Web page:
Hippopotamuses are large herbivorous mammals.

They are native to sub-Saharan Africa and are found near rivers and lakes.

Hippopotamuses are considered one of the most dangerous animals in Africa.

They have barrel-shaped bodies with short legs and a large head.

Hippopotamuses are excellent swimmers and can stay submerged for several minutes.

They have thick, hairless skin that secretes a pinkish fluid, often mistaken for blood.

Hippopotamuses spend a significant amount of time in water to keep their skin cool.

Despite their aquatic lifestyle, they are not true amphibians.

They have large, tusk-like canine teeth and incisors, which are used for combat and defense.

Hippopotamuses are herbivores, mainly grazing on grasses and other vegetation.

They can consume large amounts of grass in a single night.

Hippopotamuses are social animals and live in groups called pods.

The name 'hippopotamus' means 'river horse' in Greek.

They are more closely related to whales and dolphins than other ungulates.

Hippopotamuses are known for their aggressive behavior, especially when threatened.

They mark their territory by spreading feces using their tails.

Hippopotamuses communicate with various vocalizations, including grunts and roars.

Their eyes, ears, and nostrils are positioned on the top of their heads, allowing them to stay submerged while observing their surroundings.

Hippopotamuses have a gestation period of about 8 months.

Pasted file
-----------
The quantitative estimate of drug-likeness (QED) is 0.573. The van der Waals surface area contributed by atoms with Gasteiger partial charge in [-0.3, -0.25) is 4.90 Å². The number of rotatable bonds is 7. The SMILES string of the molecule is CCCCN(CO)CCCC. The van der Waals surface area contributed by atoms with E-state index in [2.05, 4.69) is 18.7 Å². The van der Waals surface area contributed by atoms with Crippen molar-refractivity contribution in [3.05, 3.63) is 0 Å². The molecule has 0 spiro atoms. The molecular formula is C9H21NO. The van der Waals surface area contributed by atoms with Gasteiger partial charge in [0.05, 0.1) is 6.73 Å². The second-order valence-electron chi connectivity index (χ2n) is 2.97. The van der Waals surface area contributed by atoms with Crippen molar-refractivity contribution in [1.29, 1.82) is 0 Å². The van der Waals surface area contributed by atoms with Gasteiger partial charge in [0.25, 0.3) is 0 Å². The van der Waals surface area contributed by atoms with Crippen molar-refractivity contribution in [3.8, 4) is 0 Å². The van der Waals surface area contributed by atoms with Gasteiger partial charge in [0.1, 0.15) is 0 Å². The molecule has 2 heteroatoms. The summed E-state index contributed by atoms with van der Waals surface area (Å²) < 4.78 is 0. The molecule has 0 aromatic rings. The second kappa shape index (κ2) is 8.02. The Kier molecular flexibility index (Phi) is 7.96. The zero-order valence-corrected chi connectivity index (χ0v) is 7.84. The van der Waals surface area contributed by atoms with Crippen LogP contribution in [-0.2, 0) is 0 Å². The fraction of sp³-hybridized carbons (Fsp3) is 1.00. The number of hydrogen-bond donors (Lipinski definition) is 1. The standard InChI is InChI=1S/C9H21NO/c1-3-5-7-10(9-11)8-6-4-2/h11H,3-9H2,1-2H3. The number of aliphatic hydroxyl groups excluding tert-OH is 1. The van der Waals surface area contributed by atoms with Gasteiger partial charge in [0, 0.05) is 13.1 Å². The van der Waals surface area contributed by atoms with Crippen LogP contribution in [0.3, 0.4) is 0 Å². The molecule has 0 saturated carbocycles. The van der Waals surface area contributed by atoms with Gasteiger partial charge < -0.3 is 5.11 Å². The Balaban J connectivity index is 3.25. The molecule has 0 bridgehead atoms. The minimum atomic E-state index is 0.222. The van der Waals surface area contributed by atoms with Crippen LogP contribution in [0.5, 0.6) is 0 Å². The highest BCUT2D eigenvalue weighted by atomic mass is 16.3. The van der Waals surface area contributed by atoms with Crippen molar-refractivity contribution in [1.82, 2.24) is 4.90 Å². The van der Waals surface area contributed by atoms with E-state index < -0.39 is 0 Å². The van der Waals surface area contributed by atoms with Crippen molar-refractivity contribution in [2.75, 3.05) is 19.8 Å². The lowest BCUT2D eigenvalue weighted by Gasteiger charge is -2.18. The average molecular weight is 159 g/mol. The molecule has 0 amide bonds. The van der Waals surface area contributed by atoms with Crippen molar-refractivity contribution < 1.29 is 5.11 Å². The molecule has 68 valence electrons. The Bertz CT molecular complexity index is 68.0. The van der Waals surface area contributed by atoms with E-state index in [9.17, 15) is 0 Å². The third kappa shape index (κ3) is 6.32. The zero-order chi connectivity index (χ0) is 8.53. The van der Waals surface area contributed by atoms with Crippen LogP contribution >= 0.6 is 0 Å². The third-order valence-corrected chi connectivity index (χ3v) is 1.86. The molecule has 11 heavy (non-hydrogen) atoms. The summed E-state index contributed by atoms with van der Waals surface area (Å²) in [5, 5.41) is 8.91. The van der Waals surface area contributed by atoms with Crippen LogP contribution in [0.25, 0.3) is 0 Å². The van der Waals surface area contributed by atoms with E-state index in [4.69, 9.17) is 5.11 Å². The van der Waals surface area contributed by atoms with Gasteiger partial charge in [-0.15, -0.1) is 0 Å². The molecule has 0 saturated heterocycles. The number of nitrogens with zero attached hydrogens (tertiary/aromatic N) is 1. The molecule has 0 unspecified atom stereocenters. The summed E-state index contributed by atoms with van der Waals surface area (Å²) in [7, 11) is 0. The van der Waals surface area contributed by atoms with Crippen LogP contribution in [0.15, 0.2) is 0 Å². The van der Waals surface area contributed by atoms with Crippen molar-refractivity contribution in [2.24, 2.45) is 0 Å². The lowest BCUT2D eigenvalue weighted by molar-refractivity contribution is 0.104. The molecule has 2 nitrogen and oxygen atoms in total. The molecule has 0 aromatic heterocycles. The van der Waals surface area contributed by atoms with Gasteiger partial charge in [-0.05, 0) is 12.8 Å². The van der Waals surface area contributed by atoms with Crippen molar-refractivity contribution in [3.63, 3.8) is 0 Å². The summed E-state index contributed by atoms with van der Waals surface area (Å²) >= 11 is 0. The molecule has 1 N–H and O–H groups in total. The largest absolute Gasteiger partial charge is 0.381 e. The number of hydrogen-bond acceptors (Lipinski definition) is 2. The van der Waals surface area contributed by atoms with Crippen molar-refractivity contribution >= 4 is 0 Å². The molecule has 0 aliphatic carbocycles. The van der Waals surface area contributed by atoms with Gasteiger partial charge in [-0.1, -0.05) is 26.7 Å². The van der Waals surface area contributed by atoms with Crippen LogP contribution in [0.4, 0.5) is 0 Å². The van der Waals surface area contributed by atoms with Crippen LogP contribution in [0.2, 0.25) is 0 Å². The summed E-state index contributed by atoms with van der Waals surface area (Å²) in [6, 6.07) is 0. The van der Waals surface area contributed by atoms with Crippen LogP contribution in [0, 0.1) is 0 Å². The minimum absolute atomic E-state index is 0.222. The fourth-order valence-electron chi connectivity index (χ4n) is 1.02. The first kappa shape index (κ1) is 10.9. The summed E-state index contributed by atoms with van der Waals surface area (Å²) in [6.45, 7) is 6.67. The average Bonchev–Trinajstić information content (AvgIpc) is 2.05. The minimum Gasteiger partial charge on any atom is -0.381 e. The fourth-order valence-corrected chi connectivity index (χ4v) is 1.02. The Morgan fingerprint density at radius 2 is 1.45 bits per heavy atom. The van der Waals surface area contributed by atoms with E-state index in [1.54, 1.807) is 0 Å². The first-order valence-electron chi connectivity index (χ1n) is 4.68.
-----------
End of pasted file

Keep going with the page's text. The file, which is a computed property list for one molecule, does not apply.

The young hippos are born underwater and can swim shortly after birth.

They have an average lifespan of around 40-50 years in the wild.

Hippopotamuses are known for their territorial behavior, especially in the water.

They secrete a red-colored fluid, often referred to as 'blood sweat,' which acts as a moisturizer and sunblock.

Hippopotamuses are crepuscular, being most active during dawn and dusk.

They have a thick skin that provides protection against predators and the sun.

Despite their size, hippopotamuses can run surprisingly fast on land.

They are listed as vulnerable due to habitat loss and poaching.

Hippopotamuses have specialized skin glands that produce an oily substance with antibiotic properties.

They play a crucial role in shaping their ecosystems through their feeding habits.

Hippopotamuses can open their mouths at nearly a 180-degree angle, showcasing their formidable teeth.

They have a complex social structure with dominant and subordinate individuals.

Hippopotamuses are known to be good mothers, fiercely protecting their young.

They are featured prominently in ancient Egyptian mythology and art.

Hippopotamuses are excellent divers, capable of submerging completely in water.

They have a unique walking style where they touch the ground only with the tips of their toes.

Hippopotamuses face threats from poaching for their ivory canine teeth.

They are strong and capable of overturning boats or vehicles that enter their territory.

Hippopotamuses play a crucial role in nutrient cycling in aquatic ecosystems.